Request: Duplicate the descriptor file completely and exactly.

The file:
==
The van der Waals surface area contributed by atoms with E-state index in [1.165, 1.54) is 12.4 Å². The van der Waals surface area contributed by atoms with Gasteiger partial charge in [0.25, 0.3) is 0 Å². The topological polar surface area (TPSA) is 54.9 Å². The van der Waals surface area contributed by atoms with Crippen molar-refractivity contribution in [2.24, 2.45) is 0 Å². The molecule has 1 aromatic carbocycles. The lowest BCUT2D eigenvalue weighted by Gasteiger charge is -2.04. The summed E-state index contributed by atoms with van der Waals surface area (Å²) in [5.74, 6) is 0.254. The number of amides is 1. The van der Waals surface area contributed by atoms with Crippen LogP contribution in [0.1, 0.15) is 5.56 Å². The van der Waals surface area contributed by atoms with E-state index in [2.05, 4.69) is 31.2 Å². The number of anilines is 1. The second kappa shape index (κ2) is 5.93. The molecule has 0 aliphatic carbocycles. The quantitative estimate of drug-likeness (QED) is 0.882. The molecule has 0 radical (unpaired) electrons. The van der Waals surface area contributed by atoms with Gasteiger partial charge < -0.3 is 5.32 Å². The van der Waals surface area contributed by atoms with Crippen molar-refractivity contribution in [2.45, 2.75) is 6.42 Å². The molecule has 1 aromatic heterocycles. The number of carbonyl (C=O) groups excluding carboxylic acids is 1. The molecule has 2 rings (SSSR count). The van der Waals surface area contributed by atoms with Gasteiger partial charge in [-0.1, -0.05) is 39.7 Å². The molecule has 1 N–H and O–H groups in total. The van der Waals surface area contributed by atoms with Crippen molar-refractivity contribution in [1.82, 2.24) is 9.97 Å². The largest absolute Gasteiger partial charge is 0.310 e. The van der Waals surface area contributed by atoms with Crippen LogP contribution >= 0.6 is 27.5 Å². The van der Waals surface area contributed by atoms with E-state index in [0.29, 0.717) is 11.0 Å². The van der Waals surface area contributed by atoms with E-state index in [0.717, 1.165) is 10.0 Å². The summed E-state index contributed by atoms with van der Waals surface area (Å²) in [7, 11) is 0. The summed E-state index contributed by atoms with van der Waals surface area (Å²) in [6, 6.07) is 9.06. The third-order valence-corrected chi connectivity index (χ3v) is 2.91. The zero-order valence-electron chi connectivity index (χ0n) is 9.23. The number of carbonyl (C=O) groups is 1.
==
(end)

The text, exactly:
The van der Waals surface area contributed by atoms with E-state index in [1.165, 1.54) is 12.4 Å². The van der Waals surface area contributed by atoms with Gasteiger partial charge in [0.25, 0.3) is 0 Å². The topological polar surface area (TPSA) is 54.9 Å². The van der Waals surface area contributed by atoms with Crippen molar-refractivity contribution in [2.24, 2.45) is 0 Å². The molecule has 1 aromatic carbocycles. The lowest BCUT2D eigenvalue weighted by Gasteiger charge is -2.04. The summed E-state index contributed by atoms with van der Waals surface area (Å²) in [5.74, 6) is 0.254. The number of amides is 1. The van der Waals surface area contributed by atoms with Crippen LogP contribution in [0.1, 0.15) is 5.56 Å². The van der Waals surface area contributed by atoms with E-state index in [2.05, 4.69) is 31.2 Å². The number of anilines is 1. The second kappa shape index (κ2) is 5.93. The molecule has 0 aliphatic carbocycles. The quantitative estimate of drug-likeness (QED) is 0.882. The molecule has 0 radical (unpaired) electrons. The van der Waals surface area contributed by atoms with Gasteiger partial charge < -0.3 is 5.32 Å². The van der Waals surface area contributed by atoms with Crippen molar-refractivity contribution in [2.45, 2.75) is 6.42 Å². The molecule has 1 aromatic heterocycles. The number of carbonyl (C=O) groups excluding carboxylic acids is 1. The molecule has 2 rings (SSSR count). The van der Waals surface area contributed by atoms with Gasteiger partial charge in [-0.1, -0.05) is 39.7 Å². The molecule has 1 N–H and O–H groups in total. The van der Waals surface area contributed by atoms with Crippen molar-refractivity contribution in [1.82, 2.24) is 9.97 Å². The largest absolute Gasteiger partial charge is 0.310 e. The van der Waals surface area contributed by atoms with Crippen LogP contribution >= 0.6 is 27.5 Å². The van der Waals surface area contributed by atoms with E-state index in [0.29, 0.717) is 11.0 Å². The van der Waals surface area contributed by atoms with E-state index in [0.717, 1.165) is 10.0 Å². The summed E-state index contributed by atoms with van der Waals surface area (Å²) in [7, 11) is 0. The summed E-state index contributed by atoms with van der Waals surface area (Å²) in [6, 6.07) is 9.06. The third-order valence-corrected chi connectivity index (χ3v) is 2.91. The zero-order valence-electron chi connectivity index (χ0n) is 9.23. The number of carbonyl (C=O) groups is 1.